Review: She Was the Quiet One by Michele Campbell
She Was the Quiet One by Michele Campbell is a riveting new suspense novel—full of twists, turns, and dark secrets—about privilege, power, and what happens when we let ambition take control.
I devoured this book. I have a weakness for boarding-school novels—especially boarding-school murder mysteries—and Michele Campbell’s latest effort rates as one of the best of its kind. I grew up reading Enid Blyton’s St Clare’s novels, which also featured twin sisters who go off to boarding school together, but oh how different is She Was the Quiet One from that wholesome vision of sibling relations.
The term “quiet one” could apply, in all honesty, to either of the sisters at the heart of this book. After the death of their mother renders them orphans at the age of 15—their father having passed away a decade earlier—fraternal twins Bel and Rose Enright are taken in by their paternal grandmother, a wealthy and well-bred New England Yankee whose notions of family and childrearing are a far cry from their bohemian mom’s. The twins are shocked to learn that Grandma intends to ship them off to boarding school, but Rose takes to the idea more eagerly than Bel when she realizes how prestigious Odell Academy is. Studious and responsible, Rose is eager to succeed in her new school.
Bel, on the other hand, has zero interest in being there. Sensitive and not as intellectual as Rose, she’s afraid of not fitting in. However, her striking good looks—inherited from her mom and not shared by her twin—draw the attention of a crowd of wild seniors, who quickly adopt her as their mascot. Led by Darcy Madden, these students are more interested in partying and pranks than in paperwork. Michele Campbell explains their allure for Bel perfectly:
To be inside Darcy’s circle was to be among the chosen. Most Odell kids were earnest and square, but Darcy’s friends were different. They laughed, and did wild things—bad things even—but they were bulletproof, and never suffered. Darcy and her crew hailed from old Odellian families with gobs of money. If they misbehaved, or broke rules, Mom and Dad met with the headmaster, and the kid got sentenced to counseling or, at worst, rehab. Bel had already seen this, with a girl named Mia who got suspended for alcohol the first week of school. She went home for three days, and came back smiling, with a tan, a new pair of Saint Laurent boots, and a fifth of bourbon that they drank the same night in Darcy’s room. Life in Darcy’s circle was a big joke. The terrible pressures of Odell—the crushing workload, the college-admissions race, the insane three-hundred-page code of conduct manual—vanished at the flick of Darcy’s shiny, blond hair. Bel needed to be part of that. It wasn’t the money that turned her head, or the privilege. It was the freedom from fear.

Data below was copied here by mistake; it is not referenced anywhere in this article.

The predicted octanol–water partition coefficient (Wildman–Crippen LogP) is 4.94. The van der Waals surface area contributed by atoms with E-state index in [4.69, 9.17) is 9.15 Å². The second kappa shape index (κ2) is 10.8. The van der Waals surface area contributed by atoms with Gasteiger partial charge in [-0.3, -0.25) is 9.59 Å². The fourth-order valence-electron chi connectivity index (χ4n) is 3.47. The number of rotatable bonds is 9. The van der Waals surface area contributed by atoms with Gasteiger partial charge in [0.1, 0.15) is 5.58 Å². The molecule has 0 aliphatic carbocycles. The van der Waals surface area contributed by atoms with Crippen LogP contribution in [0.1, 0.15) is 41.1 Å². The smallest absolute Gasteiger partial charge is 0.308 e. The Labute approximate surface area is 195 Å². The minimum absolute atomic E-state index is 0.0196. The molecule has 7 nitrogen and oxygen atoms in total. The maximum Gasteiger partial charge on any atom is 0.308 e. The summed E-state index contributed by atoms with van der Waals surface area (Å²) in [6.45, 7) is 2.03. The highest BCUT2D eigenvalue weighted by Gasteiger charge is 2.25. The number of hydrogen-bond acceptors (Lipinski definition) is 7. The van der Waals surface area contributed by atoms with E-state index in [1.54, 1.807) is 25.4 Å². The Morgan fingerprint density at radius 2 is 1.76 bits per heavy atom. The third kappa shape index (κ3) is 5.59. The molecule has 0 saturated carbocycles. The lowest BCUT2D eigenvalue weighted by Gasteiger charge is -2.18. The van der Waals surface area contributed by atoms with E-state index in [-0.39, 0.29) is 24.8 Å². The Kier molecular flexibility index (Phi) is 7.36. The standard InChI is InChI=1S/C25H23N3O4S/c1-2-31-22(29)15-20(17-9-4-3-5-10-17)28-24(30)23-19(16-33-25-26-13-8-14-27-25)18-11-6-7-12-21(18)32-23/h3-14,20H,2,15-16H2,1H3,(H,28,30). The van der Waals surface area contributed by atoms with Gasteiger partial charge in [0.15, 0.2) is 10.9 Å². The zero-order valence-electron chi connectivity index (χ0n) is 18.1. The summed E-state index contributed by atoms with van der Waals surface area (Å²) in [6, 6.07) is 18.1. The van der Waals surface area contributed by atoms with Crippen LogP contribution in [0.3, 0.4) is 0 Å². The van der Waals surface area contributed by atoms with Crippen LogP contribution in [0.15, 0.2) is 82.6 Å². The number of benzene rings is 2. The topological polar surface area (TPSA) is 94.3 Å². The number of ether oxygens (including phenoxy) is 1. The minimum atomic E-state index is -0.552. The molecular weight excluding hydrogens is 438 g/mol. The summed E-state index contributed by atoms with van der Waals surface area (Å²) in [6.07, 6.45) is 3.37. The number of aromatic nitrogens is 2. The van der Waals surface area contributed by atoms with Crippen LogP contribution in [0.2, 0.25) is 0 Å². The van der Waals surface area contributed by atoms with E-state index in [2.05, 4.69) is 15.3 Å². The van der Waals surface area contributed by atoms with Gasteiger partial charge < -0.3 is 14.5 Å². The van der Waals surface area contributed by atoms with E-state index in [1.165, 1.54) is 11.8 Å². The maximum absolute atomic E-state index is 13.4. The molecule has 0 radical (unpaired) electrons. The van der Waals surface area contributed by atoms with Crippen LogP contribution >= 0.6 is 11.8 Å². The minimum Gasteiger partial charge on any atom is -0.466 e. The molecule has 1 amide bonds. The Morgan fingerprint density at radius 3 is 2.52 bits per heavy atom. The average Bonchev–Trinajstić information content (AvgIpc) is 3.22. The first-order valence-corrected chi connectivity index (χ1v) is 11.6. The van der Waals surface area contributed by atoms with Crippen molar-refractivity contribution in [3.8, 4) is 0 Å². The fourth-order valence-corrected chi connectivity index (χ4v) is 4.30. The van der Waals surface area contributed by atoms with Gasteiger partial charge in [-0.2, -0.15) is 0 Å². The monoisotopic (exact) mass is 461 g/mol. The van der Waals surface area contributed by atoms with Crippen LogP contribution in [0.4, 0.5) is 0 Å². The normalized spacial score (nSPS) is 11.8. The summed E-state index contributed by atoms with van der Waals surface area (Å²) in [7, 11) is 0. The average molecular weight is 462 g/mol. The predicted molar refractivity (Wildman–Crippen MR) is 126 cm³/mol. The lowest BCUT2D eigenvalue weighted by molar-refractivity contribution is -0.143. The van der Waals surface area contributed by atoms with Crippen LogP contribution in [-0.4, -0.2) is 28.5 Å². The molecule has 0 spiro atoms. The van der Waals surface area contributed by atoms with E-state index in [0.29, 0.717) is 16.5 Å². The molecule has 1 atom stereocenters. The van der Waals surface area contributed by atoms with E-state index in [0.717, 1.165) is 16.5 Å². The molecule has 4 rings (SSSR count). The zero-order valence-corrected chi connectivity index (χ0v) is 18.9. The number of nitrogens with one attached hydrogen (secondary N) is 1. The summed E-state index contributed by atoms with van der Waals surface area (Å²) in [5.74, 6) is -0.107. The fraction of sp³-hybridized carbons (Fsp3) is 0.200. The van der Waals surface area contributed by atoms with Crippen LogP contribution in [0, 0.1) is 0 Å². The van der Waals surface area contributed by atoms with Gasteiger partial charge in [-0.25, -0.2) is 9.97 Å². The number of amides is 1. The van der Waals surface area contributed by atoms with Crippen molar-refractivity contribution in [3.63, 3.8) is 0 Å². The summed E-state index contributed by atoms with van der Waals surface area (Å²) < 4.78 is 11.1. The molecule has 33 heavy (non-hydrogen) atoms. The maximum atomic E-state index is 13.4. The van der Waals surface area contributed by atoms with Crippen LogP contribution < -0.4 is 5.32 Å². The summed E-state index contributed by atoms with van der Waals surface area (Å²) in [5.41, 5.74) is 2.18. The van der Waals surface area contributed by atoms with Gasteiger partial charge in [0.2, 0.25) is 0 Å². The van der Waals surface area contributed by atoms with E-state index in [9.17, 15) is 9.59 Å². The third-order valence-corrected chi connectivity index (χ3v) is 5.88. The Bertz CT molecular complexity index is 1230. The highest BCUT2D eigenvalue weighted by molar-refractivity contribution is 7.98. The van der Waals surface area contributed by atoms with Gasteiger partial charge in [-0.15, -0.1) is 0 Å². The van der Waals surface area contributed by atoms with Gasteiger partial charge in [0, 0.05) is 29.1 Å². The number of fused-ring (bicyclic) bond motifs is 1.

As Darcy’s influence on her grows, Bel finds herself at odds with Rose, to the point that the sisters’ relationship frays almost to the breaking point. Rose seeks advice from her dorm advisor, the kindly Sarah Donovan, but Bel turns for solace to Heath, Sarah’s husband, the charismatic dorm head who seems determined to save Bel from Darcy. But as their relationships grow ever more tangled, as passions flare and pressures rise, the sisters find themselves in violent circumstances that only one girl will survive.
Half of the suspense of this novel is trying to figure out who died. Ms. Campbell writes masterfully in a structure reminiscent of Liane Moriarty’s Big Little Lies, and once the mystery of which sister has perished is solved, the mystery of who really killed her takes on greater import. I spent large chunks of the book dreading the many possibilities of who had died and who had done it, and I raced to the end to find the answers. I was constantly second-guessing myself, just as Rose does when she gets the messages that lure her out to the secluded lake that borders the academy:
And yet … as the minutes ticked away, as Rose messaged Bel several times more and received no reply, as she dialed Bel’s phone and got only voicemail, she began to think she had no choice [but to go]. Bel was the only family she had left in the world—other than Grandma, who didn’t think much of Rose, and would think even less if she failed to help her sister. She had to find Bel.
Rose put her coat on. Then she had second thoughts, and took it off again. Bel couldn’t be trusted. This was a scam. Bel was trying to get Rose in trouble, or get her alone […] Rose shouldn’t fall for it. She should look out for herself, and stop worrying about Bel. Everything that happened to Bel was her own fault anyway.
But what if Bel was in real trouble?
The push-pull of the sister’s relationship is one of the many strengths of this intense, suspenseful novel that had me quietly freaking out right until the very end. I wonder, though, if the epilogue was meant to mitigate some of the killer’s guilt. I actually felt more disgusted with the murderer after reading the epilogue than otherwise, though I’m glad that it tied up the few loose ends of the plot.
She Was the Quiet One is a really great addition to the boarding-school mystery genre and a terrific examination of sisterhood, with two very different protagonists at its heart. It’s a bit of a heartbreaker—Ms. Campbell writes the girls’ interior lives so well that it’s hard not to feel compassion for both and want them both to have survived—but I found the book wholly satisfying regardless.